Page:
Tech Perspectives

A Brave (and Risky) New World: The Gig Economy Comes for Hedge Funds

The most rapidly growing segment of the hedge fund industry is a gig business model that offers more freedom to managers and investors – and could potentially yield more competition and lower costs. But will these benefits come at the expense of comprehensive, independent risk management?

Friday, June 23, 2023

By Aaron Brown


Hedge funds exert outsized influence on financial markets because they employ aggressive trading and high leverage. The world learned this in 1992, when George Soros broke the Bank of England – and again in 1998, when Long-Term Capital Management almost broke the global financial system. The failure of Amaranth in 2006 roiled energy markets, and the failure of two of Bear Stearns’ subprime mortgage funds were the canary in the coal mine for the 2008 financial crisis.

On the other hand, hedge funds provide liquidity and push prices into arbitrage relations, enabling better alignment with economic reality. So, risk managers value hedge funds for smoothing financial markets and reducing volatility, but also fear them triggering or amplifying risk.

This is why recent trends in the hedge fund industry are both intriguing and worrisome.

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On the heels of its explosive growth in other industries – including ride-sharing services, general services companies and do-it-yourself real estate rentals – the gig model is now the fastest-growing segment of the hedge fund industry. Successful managers, instead of starting their own funds or working for multistrategy funds, set up their own LLCs, which contract with multiple platforms as well as some investors directly. This should foster more competition, more technological innovation and more stability while potentially yielding lower costs and delivering greater freedom to both investors and managers. But this trend ultimately may also result in inferior risk management.

Managers do not have to choose between the risk and trouble of starting their own funds versus the restrictions of working for an asset management company. The gig platform provides many of the centralized services and some of the security of having an employer, while leaving managers the freedom to grow their own businesses on the side.

On the investor end, a gig platform offers access to many niche and new managers who would be difficult and expensive to find if they were running independent funds – or whose alpha would be buried as employees of large multistrategy funds. The gig platform, moreover, can provide rigorous manager selection, offer extensive performance oversight, and enforce tight financial and risk controls, without the expense of fund-of-funds.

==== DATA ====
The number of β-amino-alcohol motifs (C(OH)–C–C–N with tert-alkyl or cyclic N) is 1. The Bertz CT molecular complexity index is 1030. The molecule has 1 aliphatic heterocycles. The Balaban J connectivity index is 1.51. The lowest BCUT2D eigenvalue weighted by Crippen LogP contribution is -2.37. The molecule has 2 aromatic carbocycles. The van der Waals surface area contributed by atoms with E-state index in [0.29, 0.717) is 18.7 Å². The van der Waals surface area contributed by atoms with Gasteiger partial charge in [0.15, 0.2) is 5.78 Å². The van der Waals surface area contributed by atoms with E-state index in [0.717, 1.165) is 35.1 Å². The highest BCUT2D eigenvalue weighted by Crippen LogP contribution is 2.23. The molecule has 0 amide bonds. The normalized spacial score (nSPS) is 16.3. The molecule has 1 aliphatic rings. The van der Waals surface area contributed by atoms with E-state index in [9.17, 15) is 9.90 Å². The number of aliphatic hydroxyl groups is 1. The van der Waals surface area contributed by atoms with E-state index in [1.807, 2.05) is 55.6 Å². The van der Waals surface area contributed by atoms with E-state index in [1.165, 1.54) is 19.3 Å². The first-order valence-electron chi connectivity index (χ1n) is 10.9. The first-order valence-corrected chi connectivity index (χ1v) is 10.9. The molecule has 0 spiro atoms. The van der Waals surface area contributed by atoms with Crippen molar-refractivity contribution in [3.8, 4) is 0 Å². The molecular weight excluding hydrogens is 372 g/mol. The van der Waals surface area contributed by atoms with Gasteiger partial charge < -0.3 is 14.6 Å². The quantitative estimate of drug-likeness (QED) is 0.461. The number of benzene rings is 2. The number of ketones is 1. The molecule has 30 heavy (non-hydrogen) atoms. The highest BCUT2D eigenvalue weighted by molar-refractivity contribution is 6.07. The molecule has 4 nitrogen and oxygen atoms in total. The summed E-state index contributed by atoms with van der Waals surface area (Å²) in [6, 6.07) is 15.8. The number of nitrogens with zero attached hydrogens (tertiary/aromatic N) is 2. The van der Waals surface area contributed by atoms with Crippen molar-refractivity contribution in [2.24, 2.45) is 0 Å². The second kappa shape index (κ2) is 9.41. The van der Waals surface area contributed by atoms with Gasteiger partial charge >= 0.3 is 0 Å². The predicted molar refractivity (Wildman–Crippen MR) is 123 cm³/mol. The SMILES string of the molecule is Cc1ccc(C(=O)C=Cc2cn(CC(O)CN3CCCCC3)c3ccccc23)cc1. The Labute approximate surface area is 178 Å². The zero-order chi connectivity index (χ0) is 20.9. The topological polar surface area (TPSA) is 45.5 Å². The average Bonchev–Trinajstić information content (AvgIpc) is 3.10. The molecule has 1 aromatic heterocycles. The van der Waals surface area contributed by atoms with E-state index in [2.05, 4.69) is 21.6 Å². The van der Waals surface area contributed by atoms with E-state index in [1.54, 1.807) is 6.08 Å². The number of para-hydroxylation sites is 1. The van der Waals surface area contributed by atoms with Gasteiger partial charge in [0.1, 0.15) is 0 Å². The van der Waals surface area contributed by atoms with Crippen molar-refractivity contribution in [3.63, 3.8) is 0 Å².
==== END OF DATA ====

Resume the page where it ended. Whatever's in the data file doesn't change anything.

However, as more and more hedge funds move toward a gig approach, more risks will emerge. And while gig managers may have a good sense of trading risk, they typically will not have the specialized knowledge to plug into marketwide best practices to manage systemic risk.

Traditional Funds vs. the Evolving Gig Landscape

In the hedge fund industry, the gig trend is being driven by inexorable economics. All net-new investment in hedge funds is going to multi-manager funds, with the rest of the industry flat or shrinking.

Single-strategy hedge funds cannot compete for talent with what the gig platforms can offer. The best managers want the freedom to run their own business, with the convenience and security of working through an established large platform.

Another strong appeal of gig work for the best managers is that it provides them with the ability to keep the full performance fee earned on individual performance. To be paid well as an employee in a large hedge fund, you typically need both good personal performance and good firm performance. As the long as the firm does well, though, you can be paid a comfortable amount and keep your job for a while even if your performance is poor. But the best managers and the biggest risk seekers prefer to be fully compensated for personal performance regardless of the firm’s results.

While there are no pure gig hedge fund platforms today, nearly all big multimanager hedge funds except Citadel –including brand names like Millennium, Point72, BlueCrest, Balyasny and Schonfeld – employ some external managers. Some of these external managers are allowed to take outside money, but even the exclusive managers find it easy to switch platforms or set up as independent funds.

Well-received startup ClearAlpha Technologies has moved closest to the gig model. Its first offering is a commingled fund apportioned among its managers, but its platform can match investors to individual managers or to a customized portfolios of managers, cutting out all the expense of intermediaries.